Ac­tive Or­ganic El­e­ments

Afterer se­cur­ing an earearly suc­cess for the three-year-old Gold­bell Fi­nan­ciali Ser­vices, Mr. Alex Chua, CEO, ex­pounds on the virtue of keep­ing to one’s roots, tak­ing the sup­port­ing role, and not eas­ily equat­ing ‘size’ with ‘growth’

Portfolio - - IN THIS ISSUE - By Marc Al­ma­gro

Mr. Alex Chua ex­pounds on the virtue of keep­ing to one’s roots, tak­ing the sup­port­ing role, and not eas­ily equat­ing ‘size’ with ‘growth’

What even­tu­ally grew into Gold­bell Group be­gan its op­er­a­tion in 1980, the year that Mr. Alex Chua was born. His grand­fa­ther, the late Mr. Chua Kim Cheng, and his fa­ther, Mr. Wil­liam Chua, who is cur­rently the Group chair­man, set up a dis­tri­bu­tion com­pany for trucks, grad­u­ally ex­pand­ing into fork­lifts, other heavy equip­ment, and GPUs (ground power units).

When some cus­tomers for heavy equip­ment did not have the re­sources to ac­quire them, they set up a leas­ing business. Later on, with in­creas­ing num­ber of cus­tomers re­quir­ing pri­vate ve­hi­cles for their for­eign ex­ec­u­tives sta­tioned in Sin­ga­pore, they or­ga­nized a fleet of pri­vate ve­hi­cles on long-term lease.

To­day, the spread of Gold­bell Group’s prod­ucts and ser­vices is enor­mous, en­com­pass­ing dis­tri­bu­tion and leas­ing of ve­hi­cles and equip­ment, as well as fi­nan­cial ser­vices. De­spite its size, a sense of or­der pre­vails in the com­pany, or­ga­niz­ing and in­te­grat­ing ev­ery part of the or­ga­ni­za­tion. This or­ganic growth serves the com­pany well, whether in de­vel­op­ing new prod­ucts and ser­vices or har­ness­ing ef­fi­cien­cies be­tween the business units.

The Group’s client base has ex­panded along­side the pro­vi­sion of new ser­vices, and now spans nearly every­thing from con­struc­tion and lo­gis­tics com­pa­nies to ser­vice and man­u­fac­tur­ing firms. “We do every­thing that runs on the road,” Mr. Chua says, “from four wheels to six­teen wheels, across all in­dus­tries.”

De­fine and Own the Role

Thirty-eight-year-old Gold­bell Group is not a house­hold name that the busi­nesses it sup­ports have be­come. Many peo­ple who know the name from Gold­bell Tower, the Group’s Sin­ga­pore head­quar­ter, are not aware of its business ac­tiv­i­ties, de­spite its 60 per cent share in Sin­ga­pore’s com­mer­cial ve­hi­cle leas­ing mar­ket.

Mr. Chua em­pha­sizes that the Group has de­lib­er­ately kept to its B2B roots of sup­port­ing busi­nesses from be­hind the scenes. “But if you have bought some­thing from Lazada or Red Mart, chances are you have made con­tact with us,” he says. Lead­ing e-com­merce ser­vices provider red­mart launched its business with three Gold­bell vans. To­day, half of singpost’s vans and trucks, and 80 per cent of the Ninja Vans ply­ing their trade across Sin­ga­pore be­long to the Group. It also owns 1,300 pri­vate cars that other com­pa­nies use to ferry ex­ec­u­tives from air­port to ho­tels, or from homes to of­fices.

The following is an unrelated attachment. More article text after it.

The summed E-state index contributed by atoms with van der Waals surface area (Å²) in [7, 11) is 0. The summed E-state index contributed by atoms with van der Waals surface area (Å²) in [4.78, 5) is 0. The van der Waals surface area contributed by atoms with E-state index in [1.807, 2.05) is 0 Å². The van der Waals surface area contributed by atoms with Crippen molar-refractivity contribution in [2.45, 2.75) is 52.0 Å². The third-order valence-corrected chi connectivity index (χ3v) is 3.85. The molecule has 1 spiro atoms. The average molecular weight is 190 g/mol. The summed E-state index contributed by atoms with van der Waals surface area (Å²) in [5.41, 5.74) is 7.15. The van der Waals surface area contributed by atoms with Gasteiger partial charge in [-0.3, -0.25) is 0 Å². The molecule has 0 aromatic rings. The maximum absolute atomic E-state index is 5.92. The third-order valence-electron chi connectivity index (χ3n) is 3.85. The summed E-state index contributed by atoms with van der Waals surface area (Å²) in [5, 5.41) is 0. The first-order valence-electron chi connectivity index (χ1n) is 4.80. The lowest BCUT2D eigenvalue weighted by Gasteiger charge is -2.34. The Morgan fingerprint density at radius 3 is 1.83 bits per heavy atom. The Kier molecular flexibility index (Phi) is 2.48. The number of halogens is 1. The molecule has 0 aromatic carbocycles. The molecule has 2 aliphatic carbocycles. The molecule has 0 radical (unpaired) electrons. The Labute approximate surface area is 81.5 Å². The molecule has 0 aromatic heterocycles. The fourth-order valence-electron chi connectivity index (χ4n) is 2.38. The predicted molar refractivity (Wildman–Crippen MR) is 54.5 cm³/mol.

“That’s how we grew the business. First, we sup­plied them with ve­hi­cles; those who didn’t want to buy, leased them from us. If their CEO were sta­tioned in town and they needed a per­sonal ve­hi­cle to trans­port them, and we of­fered long-term lease on pri­vate ve­hi­cles. We only do what we know,” Mr. Chua says. And, ev­i­dently, they now know a whole lot.

Fi­nan­cial ser­vices, the lat­est business to emerge from the Group, also de­vel­oped or­gan­i­cally. It be­gan with cus­tomers ask­ing for ac­cess to work­ing cap­i­tal, Mr. Chua ex­plains. A se­nior di­rec­tor of the Group spear­headed the de­vel­op­ment of fi­nan­cial prod­ucts be­fore rolling them out un­der Gold­bell Fi­nan­cial Ser­vices (GBFS), a fully owned sub­sidiary of Gold­bell Group. Mr. Chua, who was pre­vi­ously COO of the Group, was cho­sen to lead the new business as CEO.

That was three years ago. Since then GBFS has lent close to S$350 mil­lion. “If you look at non-bank fi­nan­cial in­sti­tu­tions (FIs), we are among the big­ger ones, and if you go by age, we are one of the big­gest,” Mr. Chua adds. GBFS has a team of about 40 peo­ple, and runs busi­nesses in Sin­ga­pore and Malaysia.

Look at the Con­sumer

GBFS of­fers in­voice fi­nanc­ing, an as­set-based lend­ing prod­uct that al­lows com­pa­nies to fi­nance slow-pay­ing ac­counts re­ceiv­ables. Through fac­tor­ing cus­tomers can sell their ac­counts re­ceiv­ables to GBFS in or­der to ob­tain im­me­di­ate funds that can im­prove their work­ing cap­i­tal. The cus­tomer can sell its in­voice in ex­change for an im­me­di­ate pay­ment, or use their re­ceiv­ables to se­cure a re­volv­ing credit line.

“Our cus­tomers are mostly SMEs, and although we cover every­thing from start-ups to listed com­pa­nies, some of them are un­able to ob­tain loans from the cap­i­tal mar­ket for a num­ber of rea­sons,” Mr. Chua shares. Their size, business struc­ture and na­ture of business – the type of prod­ucts or ser­vices – may not fit the pro­file of a com­pany that FIs are look­ing for.

With fac­tor­ing, cus­tomers tech­ni­cally raise funds from sell­ing their as­set rather than bor­row­ing money. As long as the cus­tomer has in­voices from cred­it­wor­thy com­mer­cial clients, it is qual­i­fied for fac­tor­ing. “This is where we have a dis­tinct ad­van­tage,” Mr. Chua points out, “be­cause we de­velop our (fi­nan­cial) prod­ucts based on what the cus­tomer needs.” One cus­tomer, a shoring equip­ment ren­tals and dis­tri­bu­tion com­pany, had dif­fi­culty ob­tain­ing a loan from banks, but when GBFS saw that it had a con­tract with the Land